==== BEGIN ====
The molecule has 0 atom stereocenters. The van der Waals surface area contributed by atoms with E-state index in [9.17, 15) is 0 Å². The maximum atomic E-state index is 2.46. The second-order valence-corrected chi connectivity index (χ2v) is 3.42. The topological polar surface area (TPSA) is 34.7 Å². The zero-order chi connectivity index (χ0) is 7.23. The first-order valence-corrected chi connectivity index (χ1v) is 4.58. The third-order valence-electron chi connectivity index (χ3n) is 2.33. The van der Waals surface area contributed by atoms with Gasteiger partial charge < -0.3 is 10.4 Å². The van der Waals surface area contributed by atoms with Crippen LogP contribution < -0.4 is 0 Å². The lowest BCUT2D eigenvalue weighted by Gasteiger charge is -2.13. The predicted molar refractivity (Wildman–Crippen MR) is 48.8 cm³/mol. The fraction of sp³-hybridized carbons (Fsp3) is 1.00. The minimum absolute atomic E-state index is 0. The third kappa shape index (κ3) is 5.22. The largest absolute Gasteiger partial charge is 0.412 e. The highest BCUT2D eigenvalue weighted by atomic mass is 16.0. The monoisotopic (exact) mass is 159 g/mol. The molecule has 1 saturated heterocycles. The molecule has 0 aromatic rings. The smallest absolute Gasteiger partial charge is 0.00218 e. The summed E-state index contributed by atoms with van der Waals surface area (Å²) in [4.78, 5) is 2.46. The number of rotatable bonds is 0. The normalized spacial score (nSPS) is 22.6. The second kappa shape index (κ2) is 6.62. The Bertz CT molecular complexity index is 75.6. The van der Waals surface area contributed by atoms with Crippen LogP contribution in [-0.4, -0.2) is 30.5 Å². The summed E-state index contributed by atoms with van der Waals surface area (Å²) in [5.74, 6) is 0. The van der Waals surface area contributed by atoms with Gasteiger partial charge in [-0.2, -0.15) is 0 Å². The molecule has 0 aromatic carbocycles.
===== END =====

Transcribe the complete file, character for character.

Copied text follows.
The molecule has 0 atom stereocenters. The van der Waals surface area contributed by atoms with E-state index in [9.17, 15) is 0 Å². The maximum atomic E-state index is 2.46. The second-order valence-corrected chi connectivity index (χ2v) is 3.42. The topological polar surface area (TPSA) is 34.7 Å². The zero-order chi connectivity index (χ0) is 7.23. The first-order valence-corrected chi connectivity index (χ1v) is 4.58. The third-order valence-electron chi connectivity index (χ3n) is 2.33. The van der Waals surface area contributed by atoms with Gasteiger partial charge < -0.3 is 10.4 Å². The van der Waals surface area contributed by atoms with Crippen LogP contribution < -0.4 is 0 Å². The lowest BCUT2D eigenvalue weighted by Gasteiger charge is -2.13. The predicted molar refractivity (Wildman–Crippen MR) is 48.8 cm³/mol. The fraction of sp³-hybridized carbons (Fsp3) is 1.00. The minimum absolute atomic E-state index is 0. The third kappa shape index (κ3) is 5.22. The largest absolute Gasteiger partial charge is 0.412 e. The highest BCUT2D eigenvalue weighted by atomic mass is 16.0. The monoisotopic (exact) mass is 159 g/mol. The molecule has 1 saturated heterocycles. The molecule has 0 aromatic rings. The smallest absolute Gasteiger partial charge is 0.00218 e. The summed E-state index contributed by atoms with van der Waals surface area (Å²) in [4.78, 5) is 2.46. The number of rotatable bonds is 0. The normalized spacial score (nSPS) is 22.6. The second kappa shape index (κ2) is 6.62. The Bertz CT molecular complexity index is 75.6. The van der Waals surface area contributed by atoms with Crippen LogP contribution in [-0.4, -0.2) is 30.5 Å². The summed E-state index contributed by atoms with van der Waals surface area (Å²) in [5.74, 6) is 0. The van der Waals surface area contributed by atoms with Gasteiger partial charge in [-0.2, -0.15) is 0 Å². The molecule has 0 aromatic carbocycles.